Land speed record holder Valerie Thompson knows a thing or two about racing. Before capturing 10 land speed records on two continents, Thompson was a competitive drag racer. She even earned the title of the “world’s fastest female motorcycle racer” after she set a 328-mph in 2018. That same year, Thompson crashed at 363 mph, prompting her crew to pull her from the wreckage.
While that incident increased the driver’s confidence in her crew, Thompson’s BUB 7 Motorcycle Streamliner team hasn’t been the same most recently.
“We lost some essential crew members over the last few months,” noted Thompson. “The remaining crew contacted me late last week with the sad news they had quit and removed all their tools from the Team 7 Racing shop. Without this ‘super crew,’ I’m highly doubtful about the performance potential of the BUB 7 to recapture the world’s fastest motorcycle title. More importantly, I’m concerned for my safety. These are not just my teammates—they’re my guardian angels.”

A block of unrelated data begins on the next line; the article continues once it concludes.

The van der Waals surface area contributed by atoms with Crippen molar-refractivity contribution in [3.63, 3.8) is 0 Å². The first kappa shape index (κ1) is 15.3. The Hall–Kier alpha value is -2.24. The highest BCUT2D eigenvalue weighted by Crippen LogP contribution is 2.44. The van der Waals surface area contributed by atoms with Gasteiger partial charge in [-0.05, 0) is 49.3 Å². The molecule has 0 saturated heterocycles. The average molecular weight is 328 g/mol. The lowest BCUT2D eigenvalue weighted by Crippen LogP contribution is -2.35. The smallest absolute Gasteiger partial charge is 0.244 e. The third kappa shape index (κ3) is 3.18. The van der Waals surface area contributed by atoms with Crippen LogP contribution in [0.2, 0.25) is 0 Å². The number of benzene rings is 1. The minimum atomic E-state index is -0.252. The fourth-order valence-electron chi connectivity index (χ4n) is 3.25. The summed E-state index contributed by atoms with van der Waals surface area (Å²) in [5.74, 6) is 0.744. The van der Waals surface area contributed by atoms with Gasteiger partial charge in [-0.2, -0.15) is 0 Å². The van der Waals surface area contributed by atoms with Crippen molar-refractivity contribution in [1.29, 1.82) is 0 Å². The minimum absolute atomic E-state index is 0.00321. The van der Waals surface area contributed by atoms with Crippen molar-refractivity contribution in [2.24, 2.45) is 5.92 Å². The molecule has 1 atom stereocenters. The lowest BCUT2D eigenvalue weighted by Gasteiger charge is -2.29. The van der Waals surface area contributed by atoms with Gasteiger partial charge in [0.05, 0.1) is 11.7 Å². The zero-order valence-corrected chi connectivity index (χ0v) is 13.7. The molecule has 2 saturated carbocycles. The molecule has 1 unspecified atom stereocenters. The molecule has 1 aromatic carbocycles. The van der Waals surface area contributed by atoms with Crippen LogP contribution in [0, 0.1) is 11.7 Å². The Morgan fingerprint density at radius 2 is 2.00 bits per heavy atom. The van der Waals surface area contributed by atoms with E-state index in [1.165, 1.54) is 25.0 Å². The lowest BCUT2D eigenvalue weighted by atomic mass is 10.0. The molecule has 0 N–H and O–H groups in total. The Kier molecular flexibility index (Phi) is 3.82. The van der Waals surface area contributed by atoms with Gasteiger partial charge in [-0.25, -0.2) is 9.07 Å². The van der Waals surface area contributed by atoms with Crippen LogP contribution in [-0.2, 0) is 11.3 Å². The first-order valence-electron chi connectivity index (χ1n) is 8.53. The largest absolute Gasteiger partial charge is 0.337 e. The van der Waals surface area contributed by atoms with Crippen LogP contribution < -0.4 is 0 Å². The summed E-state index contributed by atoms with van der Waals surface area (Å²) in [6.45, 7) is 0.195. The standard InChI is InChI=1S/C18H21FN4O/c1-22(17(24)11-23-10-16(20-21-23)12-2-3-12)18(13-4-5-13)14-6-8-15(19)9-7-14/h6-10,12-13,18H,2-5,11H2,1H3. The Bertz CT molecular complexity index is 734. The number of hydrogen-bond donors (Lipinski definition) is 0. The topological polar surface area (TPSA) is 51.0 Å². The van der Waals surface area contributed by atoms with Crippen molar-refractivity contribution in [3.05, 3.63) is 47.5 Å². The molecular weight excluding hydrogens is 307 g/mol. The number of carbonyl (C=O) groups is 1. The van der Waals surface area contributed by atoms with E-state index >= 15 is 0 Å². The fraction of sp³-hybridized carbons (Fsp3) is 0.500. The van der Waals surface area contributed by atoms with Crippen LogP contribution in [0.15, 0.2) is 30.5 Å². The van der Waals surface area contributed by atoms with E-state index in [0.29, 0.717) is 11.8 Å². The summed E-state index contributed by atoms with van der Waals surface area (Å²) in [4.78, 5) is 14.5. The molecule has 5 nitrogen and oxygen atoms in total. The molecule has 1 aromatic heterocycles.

Many departing members, including Thompson, cite a loss of confidence streamliner designer Denis Manning. Thompson has other irons in the fire, however. The Sturgis Motorcycle Hall of Fame inductee will still pilot the Marlo Treit dual-engine Target 550 project. Thompson hopes the 43-foot, 9,000-pound streamliner will propel her past Tom Burkland’s 415-mph from 2008.
With Thompson’s departure, she also takes a majority of the BUB 7 team’s funding. Luckily, “America’s Queen of Speed” has other endeavors in the works, but the world-class racer knows that her former BUB 7 teammates aren’t as fortunate.
“While I’m disappointed I won’t be setting the fastest motorcycle record with Team 7 Racing, I’m heartbroken the crew won’t see the results of their 36 months of painstaking rebuilding work. Each of them has volunteered countless hours in this quest. They deserve better,” concluded Thompson.